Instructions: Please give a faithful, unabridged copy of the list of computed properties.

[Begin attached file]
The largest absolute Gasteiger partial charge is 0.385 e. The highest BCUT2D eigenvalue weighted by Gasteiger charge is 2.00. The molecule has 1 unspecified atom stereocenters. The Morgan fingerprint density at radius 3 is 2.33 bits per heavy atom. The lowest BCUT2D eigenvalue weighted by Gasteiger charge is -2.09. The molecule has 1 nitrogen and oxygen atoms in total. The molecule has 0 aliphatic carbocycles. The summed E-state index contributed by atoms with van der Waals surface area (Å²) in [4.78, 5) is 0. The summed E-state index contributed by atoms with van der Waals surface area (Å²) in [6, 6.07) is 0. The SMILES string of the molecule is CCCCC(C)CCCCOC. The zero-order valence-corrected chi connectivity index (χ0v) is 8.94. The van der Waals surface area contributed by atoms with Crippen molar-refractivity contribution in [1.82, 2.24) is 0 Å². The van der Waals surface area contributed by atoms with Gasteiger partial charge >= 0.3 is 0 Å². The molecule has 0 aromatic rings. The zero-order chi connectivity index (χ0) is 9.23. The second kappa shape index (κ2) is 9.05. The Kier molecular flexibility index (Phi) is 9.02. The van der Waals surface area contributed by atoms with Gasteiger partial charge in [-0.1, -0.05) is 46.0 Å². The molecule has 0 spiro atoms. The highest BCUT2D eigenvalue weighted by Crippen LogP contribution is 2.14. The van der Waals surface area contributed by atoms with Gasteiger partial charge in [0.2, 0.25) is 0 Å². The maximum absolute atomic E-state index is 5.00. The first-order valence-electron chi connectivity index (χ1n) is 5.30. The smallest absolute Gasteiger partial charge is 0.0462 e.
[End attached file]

The largest absolute Gasteiger partial charge is 0.385 e. The highest BCUT2D eigenvalue weighted by Gasteiger charge is 2.00. The molecule has 1 unspecified atom stereocenters. The Morgan fingerprint density at radius 3 is 2.33 bits per heavy atom. The lowest BCUT2D eigenvalue weighted by Gasteiger charge is -2.09. The molecule has 1 nitrogen and oxygen atoms in total. The molecule has 0 aliphatic carbocycles. The summed E-state index contributed by atoms with van der Waals surface area (Å²) in [4.78, 5) is 0. The summed E-state index contributed by atoms with van der Waals surface area (Å²) in [6, 6.07) is 0. The SMILES string of the molecule is CCCCC(C)CCCCOC. The zero-order valence-corrected chi connectivity index (χ0v) is 8.94. The van der Waals surface area contributed by atoms with Crippen molar-refractivity contribution in [1.82, 2.24) is 0 Å². The van der Waals surface area contributed by atoms with Gasteiger partial charge >= 0.3 is 0 Å². The molecule has 0 aromatic rings. The zero-order chi connectivity index (χ0) is 9.23. The second kappa shape index (κ2) is 9.05. The Kier molecular flexibility index (Phi) is 9.02. The van der Waals surface area contributed by atoms with Gasteiger partial charge in [-0.1, -0.05) is 46.0 Å². The molecule has 0 spiro atoms. The highest BCUT2D eigenvalue weighted by Crippen LogP contribution is 2.14. The van der Waals surface area contributed by atoms with Gasteiger partial charge in [0.2, 0.25) is 0 Å². The maximum absolute atomic E-state index is 5.00. The first-order valence-electron chi connectivity index (χ1n) is 5.30. The smallest absolute Gasteiger partial charge is 0.0462 e.